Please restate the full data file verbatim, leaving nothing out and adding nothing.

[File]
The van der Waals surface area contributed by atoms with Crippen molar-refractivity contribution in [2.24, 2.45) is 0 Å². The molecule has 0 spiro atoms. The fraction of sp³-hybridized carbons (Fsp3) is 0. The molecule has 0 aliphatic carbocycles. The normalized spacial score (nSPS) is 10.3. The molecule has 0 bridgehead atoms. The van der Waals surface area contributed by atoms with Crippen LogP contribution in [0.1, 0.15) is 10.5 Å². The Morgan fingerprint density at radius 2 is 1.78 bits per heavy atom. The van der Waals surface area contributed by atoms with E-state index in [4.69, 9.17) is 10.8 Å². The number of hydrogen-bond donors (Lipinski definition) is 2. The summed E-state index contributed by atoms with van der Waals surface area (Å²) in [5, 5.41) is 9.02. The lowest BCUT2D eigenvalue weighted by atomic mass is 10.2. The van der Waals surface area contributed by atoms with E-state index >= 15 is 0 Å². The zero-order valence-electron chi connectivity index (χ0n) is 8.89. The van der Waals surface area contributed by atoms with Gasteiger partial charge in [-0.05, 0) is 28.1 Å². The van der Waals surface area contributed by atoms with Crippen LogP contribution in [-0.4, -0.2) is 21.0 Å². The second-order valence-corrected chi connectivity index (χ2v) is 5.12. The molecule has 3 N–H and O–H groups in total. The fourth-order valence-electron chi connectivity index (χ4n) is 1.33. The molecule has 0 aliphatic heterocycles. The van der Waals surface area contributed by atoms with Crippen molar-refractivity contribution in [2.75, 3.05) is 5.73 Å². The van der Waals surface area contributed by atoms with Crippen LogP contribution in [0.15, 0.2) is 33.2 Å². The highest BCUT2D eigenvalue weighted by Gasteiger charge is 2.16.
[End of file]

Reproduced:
The van der Waals surface area contributed by atoms with Crippen molar-refractivity contribution in [2.24, 2.45) is 0 Å². The molecule has 0 spiro atoms. The fraction of sp³-hybridized carbons (Fsp3) is 0. The molecule has 0 aliphatic carbocycles. The normalized spacial score (nSPS) is 10.3. The molecule has 0 bridgehead atoms. The van der Waals surface area contributed by atoms with Crippen LogP contribution in [0.1, 0.15) is 10.5 Å². The Morgan fingerprint density at radius 2 is 1.78 bits per heavy atom. The van der Waals surface area contributed by atoms with E-state index in [4.69, 9.17) is 10.8 Å². The number of hydrogen-bond donors (Lipinski definition) is 2. The summed E-state index contributed by atoms with van der Waals surface area (Å²) in [5, 5.41) is 9.02. The lowest BCUT2D eigenvalue weighted by atomic mass is 10.2. The van der Waals surface area contributed by atoms with E-state index >= 15 is 0 Å². The zero-order valence-electron chi connectivity index (χ0n) is 8.89. The van der Waals surface area contributed by atoms with Gasteiger partial charge in [-0.05, 0) is 28.1 Å². The van der Waals surface area contributed by atoms with Crippen LogP contribution in [-0.4, -0.2) is 21.0 Å². The second-order valence-corrected chi connectivity index (χ2v) is 5.12. The molecule has 3 N–H and O–H groups in total. The fourth-order valence-electron chi connectivity index (χ4n) is 1.33. The molecule has 0 aliphatic heterocycles. The van der Waals surface area contributed by atoms with Crippen molar-refractivity contribution in [2.75, 3.05) is 5.73 Å². The van der Waals surface area contributed by atoms with Crippen LogP contribution in [0.15, 0.2) is 33.2 Å². The highest BCUT2D eigenvalue weighted by Gasteiger charge is 2.16.